A critical factor that investors look at before investing in startups, particularly in early-stage ventures, is the founder and his team, panellists at the News Corp VCCircle Startup Summit 2017 said.
“The idea and markets evolve. The only thing that’s constant is the team. At such an early stage, there’s nothing to look at, so investors look at who you are. That’s something you can’t hide,” said Harshad Lahoti, founder and chief executive of ah! Ventures, a Mumbai-based early-stage venture capital firm.
Kunal Khattar, general partner at advantEdge Partners, said that people are often keen to wear the entrepreneurial hat for the wrong reasons. The question investors should ask founders is why they want to become an entrepreneur, “Entrepreneurship is actually a change in lifestyle. You’d better be ready to give up everything,” he explained.
In a discussion on ‘Successful startups: What worked, what did not?’, startup founders also talked about what had helped them sustain themselves. “The one thing that has worked for us from day one is influencer marketing,” said Shreya Mishra, founder of Flyrobe, an on-demand fashion rental portal.
Amit Agarwal, co-founder of No Broker, a peer-to-peer (P2P) property listings business for home rentals, said focusing on scalability and self-imposed frugality had helped the firm grow. “We don’t have any office other than in Bangalore, we ask owners to WhatsApp us photos of the property. We keep our costs really low,” he added.
According to Jitendra Gupta, founder and chief executive of payments firm Citrus Pay, which was bought by Naspers-owned PayU last year, the company’s success had a great deal do with entering the market at the right time. “Other than that, the product team was always running short on time to meet the sales expectation,” he added.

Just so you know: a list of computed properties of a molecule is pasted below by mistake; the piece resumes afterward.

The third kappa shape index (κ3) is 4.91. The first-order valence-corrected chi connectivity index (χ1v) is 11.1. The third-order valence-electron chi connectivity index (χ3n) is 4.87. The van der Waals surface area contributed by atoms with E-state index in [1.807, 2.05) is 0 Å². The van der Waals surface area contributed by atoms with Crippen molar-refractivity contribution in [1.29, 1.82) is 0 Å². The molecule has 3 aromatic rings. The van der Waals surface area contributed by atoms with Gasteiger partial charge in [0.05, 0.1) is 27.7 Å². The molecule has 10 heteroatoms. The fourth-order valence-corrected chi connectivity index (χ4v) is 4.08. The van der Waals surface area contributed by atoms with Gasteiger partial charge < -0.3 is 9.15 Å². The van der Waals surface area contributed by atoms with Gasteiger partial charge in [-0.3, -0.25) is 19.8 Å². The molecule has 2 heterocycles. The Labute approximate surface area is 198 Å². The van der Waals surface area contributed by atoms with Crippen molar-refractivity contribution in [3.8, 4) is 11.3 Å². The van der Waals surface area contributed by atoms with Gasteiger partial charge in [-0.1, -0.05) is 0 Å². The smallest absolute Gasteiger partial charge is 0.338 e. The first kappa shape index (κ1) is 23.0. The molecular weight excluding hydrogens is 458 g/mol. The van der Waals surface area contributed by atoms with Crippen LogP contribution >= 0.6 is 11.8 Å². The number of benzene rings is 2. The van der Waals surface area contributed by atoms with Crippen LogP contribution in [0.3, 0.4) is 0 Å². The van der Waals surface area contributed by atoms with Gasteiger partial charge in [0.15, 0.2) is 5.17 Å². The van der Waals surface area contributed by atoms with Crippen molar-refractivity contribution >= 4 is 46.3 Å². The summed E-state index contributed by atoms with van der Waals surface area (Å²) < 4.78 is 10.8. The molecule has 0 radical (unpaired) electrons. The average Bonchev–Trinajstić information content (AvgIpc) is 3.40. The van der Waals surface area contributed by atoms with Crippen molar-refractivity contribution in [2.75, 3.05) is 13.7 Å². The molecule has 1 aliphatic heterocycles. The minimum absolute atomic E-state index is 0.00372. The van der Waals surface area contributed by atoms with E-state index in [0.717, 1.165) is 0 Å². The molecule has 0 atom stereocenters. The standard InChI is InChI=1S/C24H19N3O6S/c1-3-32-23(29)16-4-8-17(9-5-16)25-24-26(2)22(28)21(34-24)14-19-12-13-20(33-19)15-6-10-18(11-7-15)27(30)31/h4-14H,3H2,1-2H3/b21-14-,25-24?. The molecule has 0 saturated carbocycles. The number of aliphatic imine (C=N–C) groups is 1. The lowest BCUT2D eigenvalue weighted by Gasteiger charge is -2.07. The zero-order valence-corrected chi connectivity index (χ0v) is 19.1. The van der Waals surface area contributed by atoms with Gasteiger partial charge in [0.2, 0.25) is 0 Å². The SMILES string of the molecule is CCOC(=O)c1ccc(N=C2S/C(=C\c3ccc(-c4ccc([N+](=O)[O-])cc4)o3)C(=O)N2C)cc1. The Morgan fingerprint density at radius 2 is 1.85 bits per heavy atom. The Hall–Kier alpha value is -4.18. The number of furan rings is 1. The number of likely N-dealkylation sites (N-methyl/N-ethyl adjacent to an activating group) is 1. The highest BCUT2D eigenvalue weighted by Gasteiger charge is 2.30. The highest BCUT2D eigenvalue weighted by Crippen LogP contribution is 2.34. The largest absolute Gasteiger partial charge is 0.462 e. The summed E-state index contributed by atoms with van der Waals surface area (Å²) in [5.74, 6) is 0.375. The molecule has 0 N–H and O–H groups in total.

Besides finding the right mix to enable a startup to grow, founders at the Summit agreed that hiring the right people plays a key role in determining whether the firm will be able to scale up or not.
“The first five or 10 hires are the most critical. We hire for attitude, not skill. The second reason is the purpose for joining the company: do people feel for the cause?” explained Mishra of Flyrobe, adding that adopting a layoff policy is at times unavoidable and that is largely because of the attitude people may have. “We’d rather take on a less talented person with the right attitude. We’ve taken that call once or twice in our 16-month journey,” she revealed.
Agarwal said 80% of people, including graduates from the IIMs, have no passion, and “you just need to get these people”.
According to Gupta of Citrus Pay hiring the right people in the initial days was rather difficult. “From a skill set assessment standpoint, I had no clue as far as the engineering or product team was concerned,” he said, adding: “We used ESOPs very effectively. I’m, however, not sure how many people valued it.”
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